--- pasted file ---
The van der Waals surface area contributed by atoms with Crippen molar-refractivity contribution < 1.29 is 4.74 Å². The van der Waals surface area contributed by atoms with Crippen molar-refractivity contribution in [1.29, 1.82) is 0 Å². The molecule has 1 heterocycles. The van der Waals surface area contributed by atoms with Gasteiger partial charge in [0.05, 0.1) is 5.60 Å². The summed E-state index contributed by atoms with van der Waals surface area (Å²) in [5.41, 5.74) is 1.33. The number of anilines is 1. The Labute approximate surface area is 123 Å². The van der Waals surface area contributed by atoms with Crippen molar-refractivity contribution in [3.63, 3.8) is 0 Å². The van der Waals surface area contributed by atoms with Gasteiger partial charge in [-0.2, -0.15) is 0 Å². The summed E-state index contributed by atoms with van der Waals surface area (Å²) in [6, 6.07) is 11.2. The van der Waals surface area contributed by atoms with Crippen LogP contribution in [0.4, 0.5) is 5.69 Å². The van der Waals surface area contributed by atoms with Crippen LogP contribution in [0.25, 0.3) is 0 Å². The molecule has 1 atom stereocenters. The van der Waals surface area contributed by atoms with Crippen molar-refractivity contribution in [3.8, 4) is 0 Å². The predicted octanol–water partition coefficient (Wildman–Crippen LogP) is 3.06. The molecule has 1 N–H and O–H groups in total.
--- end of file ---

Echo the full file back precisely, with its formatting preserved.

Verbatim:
The van der Waals surface area contributed by atoms with Crippen molar-refractivity contribution < 1.29 is 4.74 Å². The van der Waals surface area contributed by atoms with Crippen molar-refractivity contribution in [1.29, 1.82) is 0 Å². The molecule has 1 heterocycles. The van der Waals surface area contributed by atoms with Gasteiger partial charge in [0.05, 0.1) is 5.60 Å². The summed E-state index contributed by atoms with van der Waals surface area (Å²) in [5.41, 5.74) is 1.33. The number of anilines is 1. The Labute approximate surface area is 123 Å². The van der Waals surface area contributed by atoms with Crippen molar-refractivity contribution in [3.63, 3.8) is 0 Å². The van der Waals surface area contributed by atoms with Gasteiger partial charge in [-0.2, -0.15) is 0 Å². The summed E-state index contributed by atoms with van der Waals surface area (Å²) in [6, 6.07) is 11.2. The van der Waals surface area contributed by atoms with Crippen LogP contribution in [0.4, 0.5) is 5.69 Å². The van der Waals surface area contributed by atoms with Crippen LogP contribution in [0.25, 0.3) is 0 Å². The molecule has 1 atom stereocenters. The van der Waals surface area contributed by atoms with Crippen molar-refractivity contribution in [3.8, 4) is 0 Å². The predicted octanol–water partition coefficient (Wildman–Crippen LogP) is 3.06. The molecule has 1 N–H and O–H groups in total.